Philosopher Eric Dietrich has recently written a paper called “There is no progress in philosophy“. I’m not even going to spend that much time talking about the various ironies in the paper, such as that it’s a philosophy paper trying to make progress in philosophy by arguing that there has been no progress in philosophy. Actually, I do want to talk about one delicious irony in the paper. Dietrich says:
Philosophers…suffer from the Illusion of Explanatory Depth.IOED is the universal error that all of us make in believing that we know more about something than we actually do.
The irony is that Dietrich has not kept up to date in the latest developments in all philosophical fields, and thus cannot say with authority that “no real progress is made, none”. He claims to know more about the field of philosophy than he actually does, since he seems to speak on behalf of all fields, including my own, philosophy of mind. I think there have been great leaps and bounds of progress in the philosophy of mind/psychology. Anyone who knows anything about the history of psychology will tell you that the philosophy of psychology has advanced considerably since the field discovered the entire ocean of mental activity that is the unconscious mind. This is the equivalent of discovering the New World in terms of philosophy of mind. I thus think Dietrich has some serious catching up to do and is patently wrong when he says “Philosophy does not move forward at all. It is exactly the same today as it was 3000 years ago.” Dietrich seems to be under the mistaken belief that the only explanation of the mind that philosophy can give is something weak-kneed like supervenience. I daresay that my own work and that of others on the philosophy of the prereflective mind in the tradition of Julian Jaynes constitutes a considerable advance in the philosophy of mind by spelling out plausible functions and mechanisms of consciousness. So when Dietrich says “Philosophy is essentially destructive”, I say “Speak for yourself.”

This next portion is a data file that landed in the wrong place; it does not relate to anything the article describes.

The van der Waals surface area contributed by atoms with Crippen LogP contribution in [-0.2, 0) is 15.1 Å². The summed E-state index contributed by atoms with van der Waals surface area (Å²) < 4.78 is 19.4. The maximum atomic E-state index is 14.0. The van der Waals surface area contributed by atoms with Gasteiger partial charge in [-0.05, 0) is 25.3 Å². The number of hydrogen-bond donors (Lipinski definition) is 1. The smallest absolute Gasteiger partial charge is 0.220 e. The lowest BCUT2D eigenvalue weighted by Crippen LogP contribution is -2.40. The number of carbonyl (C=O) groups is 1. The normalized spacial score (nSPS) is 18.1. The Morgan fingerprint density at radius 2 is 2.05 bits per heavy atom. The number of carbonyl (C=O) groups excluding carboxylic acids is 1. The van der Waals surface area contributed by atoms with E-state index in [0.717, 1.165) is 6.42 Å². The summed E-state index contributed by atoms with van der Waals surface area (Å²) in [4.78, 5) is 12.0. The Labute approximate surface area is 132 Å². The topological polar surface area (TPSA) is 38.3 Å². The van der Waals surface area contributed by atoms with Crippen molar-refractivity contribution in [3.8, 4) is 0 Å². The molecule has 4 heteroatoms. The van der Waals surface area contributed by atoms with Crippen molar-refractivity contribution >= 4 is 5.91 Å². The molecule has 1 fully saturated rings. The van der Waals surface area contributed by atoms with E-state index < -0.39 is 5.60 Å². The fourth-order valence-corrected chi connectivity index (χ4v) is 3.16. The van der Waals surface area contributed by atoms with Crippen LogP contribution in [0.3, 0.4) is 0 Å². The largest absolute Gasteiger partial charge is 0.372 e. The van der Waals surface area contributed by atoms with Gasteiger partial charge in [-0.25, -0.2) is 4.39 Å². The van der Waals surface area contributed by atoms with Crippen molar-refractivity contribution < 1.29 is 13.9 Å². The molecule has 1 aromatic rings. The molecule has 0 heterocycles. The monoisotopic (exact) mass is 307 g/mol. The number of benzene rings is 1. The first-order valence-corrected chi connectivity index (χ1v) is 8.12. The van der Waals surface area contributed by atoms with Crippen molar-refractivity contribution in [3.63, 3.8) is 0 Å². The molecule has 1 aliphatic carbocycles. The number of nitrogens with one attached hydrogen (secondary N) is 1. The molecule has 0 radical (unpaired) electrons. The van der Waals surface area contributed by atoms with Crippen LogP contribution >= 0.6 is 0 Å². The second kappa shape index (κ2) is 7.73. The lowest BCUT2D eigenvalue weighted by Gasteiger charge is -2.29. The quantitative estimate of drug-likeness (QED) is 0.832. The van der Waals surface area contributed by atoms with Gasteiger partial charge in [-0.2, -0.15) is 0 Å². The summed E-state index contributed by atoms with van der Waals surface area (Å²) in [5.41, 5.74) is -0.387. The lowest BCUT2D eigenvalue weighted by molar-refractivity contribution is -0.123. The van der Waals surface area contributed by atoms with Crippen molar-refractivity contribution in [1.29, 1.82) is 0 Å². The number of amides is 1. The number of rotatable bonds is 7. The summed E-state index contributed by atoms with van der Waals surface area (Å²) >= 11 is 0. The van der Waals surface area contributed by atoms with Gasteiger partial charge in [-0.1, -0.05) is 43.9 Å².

ht: Pete Mandik
After looking at Dietrich’s bio, it appears that his main area of specialty is actually philosophy of mind. This attack on philosophy as a discipline really strikes me as odd then. Does he really want to say that the philosophy of mind put forward by Plato is just as good as the philosophy of mind being put forward by himself? That seem absurd. If there was no room for improvement, what would the motivation be for even doing philosophy at all? Why is he a professor of philosophy? Progress in the generation of concepts seems not just possible, but something which has actually happened. Sure, there are some philosophers who might fall into Eric’s category of “nonprogressive”, but why throw the baby out with the bathwater? I guess the piece is really more polemical as metaphilosophy than anything.